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The US dollar fell against the euro and the yen, as investors took profits after recent gains amid fears that China's stock market volatility may deter the Federal Reserve from raising interest rates in the United States in the coming months.
The Chinese stock market on Monday suffered the biggest losses since 2007. Stock indexes have fallen by 8.5% on concerns that the government will postpone the implementation of measures to support the market. Some investors believe that the instability of the stock market in China will make the Fed more cautious when it comes to the matter of tightening monetary policy. This prompted them to sell dollars and buy euros and yen. The prospect of a rate hike in September to support the dollar in recent weeks, as the higher cost of borrowing makes the dollar more attractive to investors seeking to return.
Investors are waiting for the completion of the Fed meeting on Wednesday, as they look for new clues about the timing of rate increases. Fed Chairman Janet Yellen, speaking in Congress earlier this month, stressed that it expects the central bank will raise the fed funds rate at some point before the end of the year.
Little support for the dollar during trading had strong data on orders for durable goods. The volume of orders for durable goods increased significantly in June, offsetting with the fall in the previous two months. This was reported in the statement of the Ministry of Commerce.
According to data seasonally adjusted new orders for durable goods rose in June by 3.4% compared with a decrease of 2.2% in the previous month (revised from -1.8%). Economists had expected orders to increase by 3.0%.
Recall data on orders for durable goods are highly volatile and often revised, making them difficult to analyze. However, other recent reports indicate that the manufacturing sector improves.
The Ministry of Commerce said that the June change partly reflects the increase in demand for airplanes. Orders for non-military aircraft and parts rose 66.1% in June. Separately, Boeing Corporation announced that it has received 161 orders for the aircraft in June to 11 in May.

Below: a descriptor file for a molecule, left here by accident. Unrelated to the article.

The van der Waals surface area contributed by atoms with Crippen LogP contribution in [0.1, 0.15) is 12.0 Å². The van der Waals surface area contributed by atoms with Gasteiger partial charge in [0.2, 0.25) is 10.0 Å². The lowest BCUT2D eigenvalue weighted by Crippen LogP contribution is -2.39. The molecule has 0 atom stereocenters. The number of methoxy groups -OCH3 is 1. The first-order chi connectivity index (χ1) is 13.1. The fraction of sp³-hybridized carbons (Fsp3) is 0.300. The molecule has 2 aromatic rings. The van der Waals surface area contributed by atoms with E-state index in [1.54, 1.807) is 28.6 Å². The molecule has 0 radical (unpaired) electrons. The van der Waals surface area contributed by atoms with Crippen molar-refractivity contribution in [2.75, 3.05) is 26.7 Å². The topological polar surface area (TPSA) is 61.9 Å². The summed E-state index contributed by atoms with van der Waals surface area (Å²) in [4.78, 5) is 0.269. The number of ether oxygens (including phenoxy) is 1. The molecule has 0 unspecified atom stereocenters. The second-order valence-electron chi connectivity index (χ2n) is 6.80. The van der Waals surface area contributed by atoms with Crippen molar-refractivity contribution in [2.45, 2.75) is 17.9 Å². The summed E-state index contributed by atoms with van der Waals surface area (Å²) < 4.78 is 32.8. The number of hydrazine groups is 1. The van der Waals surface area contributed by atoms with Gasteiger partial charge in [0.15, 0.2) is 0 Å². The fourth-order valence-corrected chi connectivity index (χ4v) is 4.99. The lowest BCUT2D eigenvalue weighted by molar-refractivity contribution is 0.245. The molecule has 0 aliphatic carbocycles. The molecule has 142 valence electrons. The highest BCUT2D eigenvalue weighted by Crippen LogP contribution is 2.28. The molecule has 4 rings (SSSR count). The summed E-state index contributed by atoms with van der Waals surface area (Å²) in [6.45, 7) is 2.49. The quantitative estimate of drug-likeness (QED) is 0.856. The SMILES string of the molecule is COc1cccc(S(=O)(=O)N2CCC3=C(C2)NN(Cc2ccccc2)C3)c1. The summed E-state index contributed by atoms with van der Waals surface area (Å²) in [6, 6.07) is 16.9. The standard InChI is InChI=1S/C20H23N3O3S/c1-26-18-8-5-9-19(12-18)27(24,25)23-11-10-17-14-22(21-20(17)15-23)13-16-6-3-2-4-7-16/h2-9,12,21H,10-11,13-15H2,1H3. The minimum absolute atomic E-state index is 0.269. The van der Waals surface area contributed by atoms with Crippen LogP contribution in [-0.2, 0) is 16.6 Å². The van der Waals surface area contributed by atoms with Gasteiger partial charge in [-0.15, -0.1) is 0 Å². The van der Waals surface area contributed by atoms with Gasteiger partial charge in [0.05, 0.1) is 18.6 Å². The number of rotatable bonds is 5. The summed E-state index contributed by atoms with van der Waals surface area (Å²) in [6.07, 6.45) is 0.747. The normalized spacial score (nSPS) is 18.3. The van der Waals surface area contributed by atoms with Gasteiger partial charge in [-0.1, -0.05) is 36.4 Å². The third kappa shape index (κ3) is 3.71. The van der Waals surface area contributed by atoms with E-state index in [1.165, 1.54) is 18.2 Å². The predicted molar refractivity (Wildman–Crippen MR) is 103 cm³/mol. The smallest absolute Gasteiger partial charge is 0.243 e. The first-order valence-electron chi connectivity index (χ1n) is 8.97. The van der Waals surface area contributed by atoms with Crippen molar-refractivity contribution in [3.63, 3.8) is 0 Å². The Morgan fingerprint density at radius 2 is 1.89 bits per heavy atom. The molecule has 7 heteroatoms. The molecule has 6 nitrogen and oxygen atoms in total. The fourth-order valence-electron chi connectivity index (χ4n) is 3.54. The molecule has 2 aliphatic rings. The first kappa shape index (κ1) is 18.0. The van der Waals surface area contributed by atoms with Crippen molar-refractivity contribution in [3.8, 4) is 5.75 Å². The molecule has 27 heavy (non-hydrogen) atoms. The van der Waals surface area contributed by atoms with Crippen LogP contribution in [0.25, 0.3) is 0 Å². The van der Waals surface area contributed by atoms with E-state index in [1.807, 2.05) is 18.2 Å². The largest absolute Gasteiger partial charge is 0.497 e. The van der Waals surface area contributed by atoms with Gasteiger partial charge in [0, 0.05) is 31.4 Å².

Excluding the transportation sector, orders rose by 0.8%, recording the largest increase since August 2014. Meanwhile, with the exception of the defense sector, orders rose 3.8%.
A key indicator of business investment also improved in June - orders for non-military capital goods excluding aircraft rose 0.9% after falling 0.4% in May.
Today's report adds to signs that US manufacturers can overcome the difficulties of the strong dollar, harsh winter weather and a drop in oil prices. However, the data also showed that in the first half of 2015, new orders were down 2% compared to the same period in 2014.
Meanwhile, support for the euro has had a report on Germany. The research results presented by the Munich institute IFO, have shown that the index of business sentiment in Germany rose unexpectedly in July, recording the first increase since April. According to the data, the July business climate index rose to 108.0 level against 107.5 in June (revised from 107.4). The latter value was the highest since May this year. Analysts had expected the index to fall to 107.2 points. The current conditions index from the IFO rose in July by 0.8 points, to 113.9 points, while the expectations index jumped to 102.4 points from 102.1 (revised from 102.0). It forecasts a decline of data rate to 113 and 101.8, respectively. "Business expectations were somewhat more optimistic, after declining for three consecutive months. The recent easing concerns about Greece helped to improve sentiment," - said in a press release IFO.
Focus has also proved statistics for the euro area. A report published by the ECB showed that the growth rate of the monetary aggregate M3 remained in June at 5.0%. Experts expect that this figure will increase by 5.2%. In the period from April to June, the average annual growth rate of M3 was 5.1%. Regarding the main components of M3, the growth rate of M1 increased to 11.8% in June from 11.2% in May. The growth rate of short-term deposits other than overnight deposits (M2-M1) amounted to -4.3% in June, against -4.2% in the previous month. We also learned that the annual growth rate of deposits placed by households stood at 3.0% in June compared with 2.9% in the previous month, while the annual growth rate of deposits placed by non-financial corporations slowed to 4.2% from 4.3% in May. Meanwhile, the ECB reported that the growth rate of credit to the government accelerated to 5.3% from 4.1% in May, while the pace of lending to the private sector slowed to 0.1% from 0.2%.